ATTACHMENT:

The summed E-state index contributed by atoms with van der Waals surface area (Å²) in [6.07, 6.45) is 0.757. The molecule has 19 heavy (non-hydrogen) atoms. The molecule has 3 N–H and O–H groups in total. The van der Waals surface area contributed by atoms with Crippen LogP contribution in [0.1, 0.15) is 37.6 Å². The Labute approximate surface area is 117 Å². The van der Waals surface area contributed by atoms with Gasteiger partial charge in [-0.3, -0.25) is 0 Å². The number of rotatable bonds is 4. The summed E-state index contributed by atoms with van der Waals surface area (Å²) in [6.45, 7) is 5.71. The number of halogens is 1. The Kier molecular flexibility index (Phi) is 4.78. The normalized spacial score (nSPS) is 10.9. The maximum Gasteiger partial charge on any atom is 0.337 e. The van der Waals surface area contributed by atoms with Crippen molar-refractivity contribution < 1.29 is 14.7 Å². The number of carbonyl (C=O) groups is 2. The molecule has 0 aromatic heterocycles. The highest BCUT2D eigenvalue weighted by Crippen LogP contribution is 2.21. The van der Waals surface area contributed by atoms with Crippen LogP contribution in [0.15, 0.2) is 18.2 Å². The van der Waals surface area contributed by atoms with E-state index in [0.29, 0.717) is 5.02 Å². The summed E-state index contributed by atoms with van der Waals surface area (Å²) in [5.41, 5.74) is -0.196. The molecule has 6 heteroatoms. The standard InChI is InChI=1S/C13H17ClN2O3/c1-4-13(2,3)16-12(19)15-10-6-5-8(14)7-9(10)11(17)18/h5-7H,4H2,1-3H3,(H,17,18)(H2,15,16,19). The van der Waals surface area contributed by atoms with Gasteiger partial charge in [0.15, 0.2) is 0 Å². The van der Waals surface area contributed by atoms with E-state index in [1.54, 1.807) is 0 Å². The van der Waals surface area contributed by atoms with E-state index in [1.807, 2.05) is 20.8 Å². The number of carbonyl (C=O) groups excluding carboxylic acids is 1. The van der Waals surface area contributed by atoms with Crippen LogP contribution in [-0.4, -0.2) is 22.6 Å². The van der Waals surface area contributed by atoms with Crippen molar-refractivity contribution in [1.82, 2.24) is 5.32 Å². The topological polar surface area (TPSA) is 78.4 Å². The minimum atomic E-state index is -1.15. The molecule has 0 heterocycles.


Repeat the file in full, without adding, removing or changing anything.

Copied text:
The summed E-state index contributed by atoms with van der Waals surface area (Å²) in [6.07, 6.45) is 0.757. The molecule has 19 heavy (non-hydrogen) atoms. The molecule has 3 N–H and O–H groups in total. The van der Waals surface area contributed by atoms with Crippen LogP contribution in [0.1, 0.15) is 37.6 Å². The Labute approximate surface area is 117 Å². The van der Waals surface area contributed by atoms with Gasteiger partial charge in [-0.3, -0.25) is 0 Å². The number of rotatable bonds is 4. The summed E-state index contributed by atoms with van der Waals surface area (Å²) in [6.45, 7) is 5.71. The number of halogens is 1. The Kier molecular flexibility index (Phi) is 4.78. The normalized spacial score (nSPS) is 10.9. The maximum Gasteiger partial charge on any atom is 0.337 e. The van der Waals surface area contributed by atoms with Crippen molar-refractivity contribution < 1.29 is 14.7 Å². The number of carbonyl (C=O) groups is 2. The molecule has 0 aromatic heterocycles. The highest BCUT2D eigenvalue weighted by Crippen LogP contribution is 2.21. The van der Waals surface area contributed by atoms with Crippen LogP contribution in [0.15, 0.2) is 18.2 Å². The van der Waals surface area contributed by atoms with E-state index in [0.29, 0.717) is 5.02 Å². The summed E-state index contributed by atoms with van der Waals surface area (Å²) in [5.41, 5.74) is -0.196. The molecule has 6 heteroatoms. The standard InChI is InChI=1S/C13H17ClN2O3/c1-4-13(2,3)16-12(19)15-10-6-5-8(14)7-9(10)11(17)18/h5-7H,4H2,1-3H3,(H,17,18)(H2,15,16,19). The van der Waals surface area contributed by atoms with Gasteiger partial charge in [0.15, 0.2) is 0 Å². The van der Waals surface area contributed by atoms with E-state index in [1.54, 1.807) is 0 Å². The van der Waals surface area contributed by atoms with E-state index in [1.807, 2.05) is 20.8 Å². The number of carbonyl (C=O) groups excluding carboxylic acids is 1. The van der Waals surface area contributed by atoms with Crippen LogP contribution in [-0.4, -0.2) is 22.6 Å². The van der Waals surface area contributed by atoms with Crippen molar-refractivity contribution in [1.82, 2.24) is 5.32 Å². The topological polar surface area (TPSA) is 78.4 Å². The minimum atomic E-state index is -1.15. The molecule has 0 heterocycles.